Wednesday, October 17, 2007

NGO Security Scenario #1

This is the first in a series of "what-if" training scenarios that describe real world incidents and ask you to think through them.

Armed government forces enter your compound during normal office hours and place the country manager (or a program manager or some other senior staff member) under arrest. Much like what just happened in Somalia with the local WFP head, if you've been following the news.

As the on-scene security officer, how would you deal with this situation? What questions would you ask and what actions would you take? Post your thoughts on handling this incident by clicking on the COMMENTS text below (you can choose to anonymously post a reply if you'd like).



Anonymous Anonymous said...

Interesting situation. if i were the security man on the scene, the following would be my plan of action. Firstly i would inform all my staff members to be calm even when the situation is tense. Secondly i would want to single out the leader of the armed group and introduce myself then find out what the problem or misunderstanding is all about. Based on the answers i get would i then formulate my next plan. In my experience with Security, i have learnt one thing, there is no clear cut way of handling a hostage situation without the facts on the scene. Finally i think its best to be as calm as one can be in such situation. After all they have the guns but you have the brains.

8:40 AM  
Blogger Paul said...

What questions would you ask and what actions would you take?

First step would be to identify the commanding officer, introduce myself by name and get his name, rank and base location. Try to build an informal relationship on the spot, but focus on clarifying exactly what is going on and why. If that goes well, and the arrest looks a bit shaky I'd try to talk him out of taking the staff member off the premises, pointing out that they can't leave the country in any case.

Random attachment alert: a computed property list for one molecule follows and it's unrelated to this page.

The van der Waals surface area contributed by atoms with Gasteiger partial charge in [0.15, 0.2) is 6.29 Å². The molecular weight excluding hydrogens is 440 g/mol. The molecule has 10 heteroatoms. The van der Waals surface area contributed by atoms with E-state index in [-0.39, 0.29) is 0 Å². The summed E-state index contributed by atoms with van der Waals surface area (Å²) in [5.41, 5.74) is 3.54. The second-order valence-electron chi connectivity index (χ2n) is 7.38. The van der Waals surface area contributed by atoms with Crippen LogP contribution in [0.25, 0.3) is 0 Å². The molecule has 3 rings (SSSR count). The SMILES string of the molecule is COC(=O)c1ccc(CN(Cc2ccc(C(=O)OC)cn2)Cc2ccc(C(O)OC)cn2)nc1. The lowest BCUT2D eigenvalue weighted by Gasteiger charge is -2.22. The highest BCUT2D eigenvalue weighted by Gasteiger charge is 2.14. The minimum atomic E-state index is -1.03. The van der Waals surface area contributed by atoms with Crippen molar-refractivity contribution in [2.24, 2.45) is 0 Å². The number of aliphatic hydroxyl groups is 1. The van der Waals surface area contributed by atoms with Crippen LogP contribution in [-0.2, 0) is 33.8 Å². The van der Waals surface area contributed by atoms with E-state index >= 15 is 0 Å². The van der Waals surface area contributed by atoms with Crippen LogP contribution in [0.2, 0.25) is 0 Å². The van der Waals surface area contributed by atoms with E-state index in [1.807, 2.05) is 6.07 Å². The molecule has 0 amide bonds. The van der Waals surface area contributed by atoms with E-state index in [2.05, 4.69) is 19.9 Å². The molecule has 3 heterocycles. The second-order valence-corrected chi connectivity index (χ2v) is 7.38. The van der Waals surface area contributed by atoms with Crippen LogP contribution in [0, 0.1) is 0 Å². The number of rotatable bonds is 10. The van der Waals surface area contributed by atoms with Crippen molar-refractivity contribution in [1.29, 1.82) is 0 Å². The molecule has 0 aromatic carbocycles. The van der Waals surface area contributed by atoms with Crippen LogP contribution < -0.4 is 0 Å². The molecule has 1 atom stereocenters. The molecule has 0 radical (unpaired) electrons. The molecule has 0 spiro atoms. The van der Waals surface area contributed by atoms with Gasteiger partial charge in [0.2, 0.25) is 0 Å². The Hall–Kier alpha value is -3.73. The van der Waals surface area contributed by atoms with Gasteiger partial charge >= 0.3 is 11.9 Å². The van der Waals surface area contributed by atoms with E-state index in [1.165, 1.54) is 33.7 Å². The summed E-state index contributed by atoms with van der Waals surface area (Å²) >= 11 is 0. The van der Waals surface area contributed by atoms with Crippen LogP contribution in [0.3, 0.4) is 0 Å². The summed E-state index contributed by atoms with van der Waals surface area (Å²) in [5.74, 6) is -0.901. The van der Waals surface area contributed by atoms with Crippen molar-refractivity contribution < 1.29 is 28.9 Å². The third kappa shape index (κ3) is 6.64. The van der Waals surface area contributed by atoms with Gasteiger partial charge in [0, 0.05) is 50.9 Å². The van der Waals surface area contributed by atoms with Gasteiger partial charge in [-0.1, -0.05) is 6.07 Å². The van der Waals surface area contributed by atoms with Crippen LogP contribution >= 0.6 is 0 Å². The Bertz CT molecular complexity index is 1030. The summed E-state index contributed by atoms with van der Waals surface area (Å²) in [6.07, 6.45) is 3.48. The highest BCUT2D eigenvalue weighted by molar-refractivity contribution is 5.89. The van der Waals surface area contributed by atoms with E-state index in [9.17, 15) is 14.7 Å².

If the arrest looks solid, then establish where they're being taken to, and ask to accompany the arrest party to that location. At the location, ask to talk to the senior officer, same procedure as before. Make sure that you have a deputy back at the office who can manage the situation - notifying regional or international headquarters, other senior staff members and keeping people calm.

If there's no hope of getting them out of the arrest, convene an SMT meeting to brief, while making sure that HQ, the staffer's embassy and the UN security chief are all briefed on the essentials.

That's it for now, I guess. It depends what happens from there...

7:40 PM  
Anonymous Kevin said...

On Scene Actions

1. Ensure safety of others.
2. Questions for o/c of soldiers
a. who I should contact for further information regarding the arrest?
b. where is the CD being taken?
c. how can I ensure he gets essential items? E.g. medicines.


1. Assemble the Crisis Response Team – perhaps ACD, Security Officer, Media Liaison, Admin rep.
2. Gather and verify multiple source information – Has there been a change of context? Have other agencies had similar events? Near misses? Has the government issued statements? Changed their rhetoric? Are there entry points we can use to start negotiations?
3. Assess the Situation – severity of impact, likely outcomes, implications for future operations etc.
4. Identify key stakeholders – family, staff, authorities etc.
5. Develop strategy/approach – including negotiation strategy, media plan, etc.
6. Communicate – with tailored messages for key stakeholders

8:13 PM  
Anonymous Anonymous said...

First of all it is very important to know who the armed men are. I will try to recognize them by their uniform, ID cards etc. Then I will try to negotiate with their leader and find out about the motive of the arrest. I will also accompany them to the place where the senior staff is taken. I will report the incident to HQ and know their opinion for further steps.

2:55 AM  

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